French President Emmanuel Macron, German Foreign Minister Olaf Scholz and Italian Prime Minister Mario Draghi arrived in Kyiv on Thursday morning, visiting the Ukrainian capital for the first time since the start of Russia’s invasion in a historic joint trip.
The three leaders took an overnight train to Kyiv, where they were greeted with air-raid sirens amid Russia’s ongoing invasion. They crossed into Ukraine from the Polish border, La Repubblica reported early Thursday, although their precise travel plans were unknown as Paris, Berlin and Rome gave no official details about the long-awaited trip.
“We are here, focused, and we are about to meet with President Zelenskyy now to visit a war site where massacres have been committed and then to lead the talks that are scheduled with President Zelenskyy,” Macron said in comments to reporters. at the railway station in Kyiv.
The visit is “a message of European unity towards the Ukrainians and of support, [a message] about the present and the future because we know that the next few weeks are going to be very difficult”, added the French president.
The European leaders visited Irpin, the northwestern suburb of Kyiv where Russian invaders destroyed buildings and allegedly tortured and killed civilians during weeks of occupation before Ukrainian forces drove them out.
They discussed the reconstruction of the city with Oleksiy Chernyshov, the Ukrainian minister of territorial development. Stopping in front of a building covered in graffiti reading “Make Europe not make war,” Macron said “it’s very moving to see that.” “We will rebuild everything,” added Draghi, speaking to the press during the visit.
In Irpin, Macron also said that: “It is a heroic city because it is here that, among other places, the Ukrainians stopped the Russian army descending on Kyiv, so you have to imagine the heroism of the army but also of the Ukrainian people.”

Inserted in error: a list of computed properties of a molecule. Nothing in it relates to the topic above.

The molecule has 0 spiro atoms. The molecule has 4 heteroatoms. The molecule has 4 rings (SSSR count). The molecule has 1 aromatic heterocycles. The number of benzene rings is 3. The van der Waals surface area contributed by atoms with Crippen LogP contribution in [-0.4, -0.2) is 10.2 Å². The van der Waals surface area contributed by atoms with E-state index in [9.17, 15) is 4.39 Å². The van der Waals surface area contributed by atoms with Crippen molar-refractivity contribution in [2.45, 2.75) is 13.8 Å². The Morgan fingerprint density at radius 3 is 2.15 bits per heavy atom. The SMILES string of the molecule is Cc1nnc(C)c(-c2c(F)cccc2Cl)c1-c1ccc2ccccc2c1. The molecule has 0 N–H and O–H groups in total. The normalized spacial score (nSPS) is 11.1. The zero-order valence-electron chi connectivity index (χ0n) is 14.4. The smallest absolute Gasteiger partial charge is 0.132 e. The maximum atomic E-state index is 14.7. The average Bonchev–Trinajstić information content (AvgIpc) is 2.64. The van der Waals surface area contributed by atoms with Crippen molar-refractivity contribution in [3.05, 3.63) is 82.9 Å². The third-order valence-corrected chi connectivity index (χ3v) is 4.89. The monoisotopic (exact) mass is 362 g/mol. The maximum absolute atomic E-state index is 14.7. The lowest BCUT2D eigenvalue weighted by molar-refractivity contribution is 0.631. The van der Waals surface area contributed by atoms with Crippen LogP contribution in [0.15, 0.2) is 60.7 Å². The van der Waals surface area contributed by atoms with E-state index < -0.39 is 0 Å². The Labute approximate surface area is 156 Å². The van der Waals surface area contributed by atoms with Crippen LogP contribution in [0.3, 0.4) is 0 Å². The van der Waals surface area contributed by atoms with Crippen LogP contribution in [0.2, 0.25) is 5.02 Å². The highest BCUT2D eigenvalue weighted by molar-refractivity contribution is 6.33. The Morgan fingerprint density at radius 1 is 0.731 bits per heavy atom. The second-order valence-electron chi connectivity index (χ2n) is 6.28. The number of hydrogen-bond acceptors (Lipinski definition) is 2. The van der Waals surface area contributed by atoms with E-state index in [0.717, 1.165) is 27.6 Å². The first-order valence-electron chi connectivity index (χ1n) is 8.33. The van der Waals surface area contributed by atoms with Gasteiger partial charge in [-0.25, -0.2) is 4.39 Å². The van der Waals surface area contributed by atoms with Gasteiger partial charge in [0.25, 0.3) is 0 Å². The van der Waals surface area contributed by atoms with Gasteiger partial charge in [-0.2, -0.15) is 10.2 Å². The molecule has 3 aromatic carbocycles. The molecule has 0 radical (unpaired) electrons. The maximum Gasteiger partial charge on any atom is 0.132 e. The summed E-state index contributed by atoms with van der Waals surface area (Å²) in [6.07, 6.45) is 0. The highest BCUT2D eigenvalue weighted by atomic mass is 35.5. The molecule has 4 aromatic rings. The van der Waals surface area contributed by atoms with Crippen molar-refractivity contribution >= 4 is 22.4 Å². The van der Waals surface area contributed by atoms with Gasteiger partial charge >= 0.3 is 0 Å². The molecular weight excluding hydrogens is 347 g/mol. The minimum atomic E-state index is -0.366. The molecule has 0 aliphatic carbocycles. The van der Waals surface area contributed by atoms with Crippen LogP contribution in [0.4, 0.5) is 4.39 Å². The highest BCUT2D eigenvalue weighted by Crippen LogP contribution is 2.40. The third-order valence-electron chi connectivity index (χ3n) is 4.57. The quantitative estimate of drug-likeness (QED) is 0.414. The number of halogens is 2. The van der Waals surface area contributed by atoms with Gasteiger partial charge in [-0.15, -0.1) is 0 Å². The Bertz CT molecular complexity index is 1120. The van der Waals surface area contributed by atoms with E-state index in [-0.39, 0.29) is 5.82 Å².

Scholz added that Irpin is an example of “the brutality of the Russian war of aggression, which simply seeks to destroy and conquer” and of an ongoing invasion that continues “without regard to human life.”
A French diplomatic official told reporters that once the Russian war is over, “a dialogue” between Moscow and Kyiv “will be necessary to find out how we build a sustainable peace” with security guarantees for Ukraine, and the nature of the relationship between Ukraine and NATO.
The official added: “Zelenskyy must define what a military victory would be for him… We are in favor of a complete victory with the re-establishment of [Ukrainian] territorial integrity over all the territories that have been conquered by the Russians, including Crimea.”
The joint visit by the leaders of the EU’s three largest economies carries significant symbolic weight, especially ahead of a meeting of EU leaders next week, when they will decide whether to grant Ukraine candidate status to join the bloc. What Macron, Scholz and Draghi will say about it is not yet clear.
During a visit Wednesday to Moldova, which is also seeking EU candidate status, Macron kept the door open to prospects from Kyiv and Chisinau. “I want us to send a clear and positive signal, but we have to create unanimity among the members of the EU. I don’t think we can disassociate Moldova from Ukraine in the prospects we offer,” he said.
“There is no consensus for candidate status and there is no consensus for non-candidate status. But there seems to be a consensus for a third way: candidate status with conditions,” a diplomat familiar with the matter told Brussels Playbook.
Romanian President Klaus Iohannis joined the three leaders in Kyiv, taking another route on Thursday morning.
This article was updated.
Chris Miller reported from Kyiv.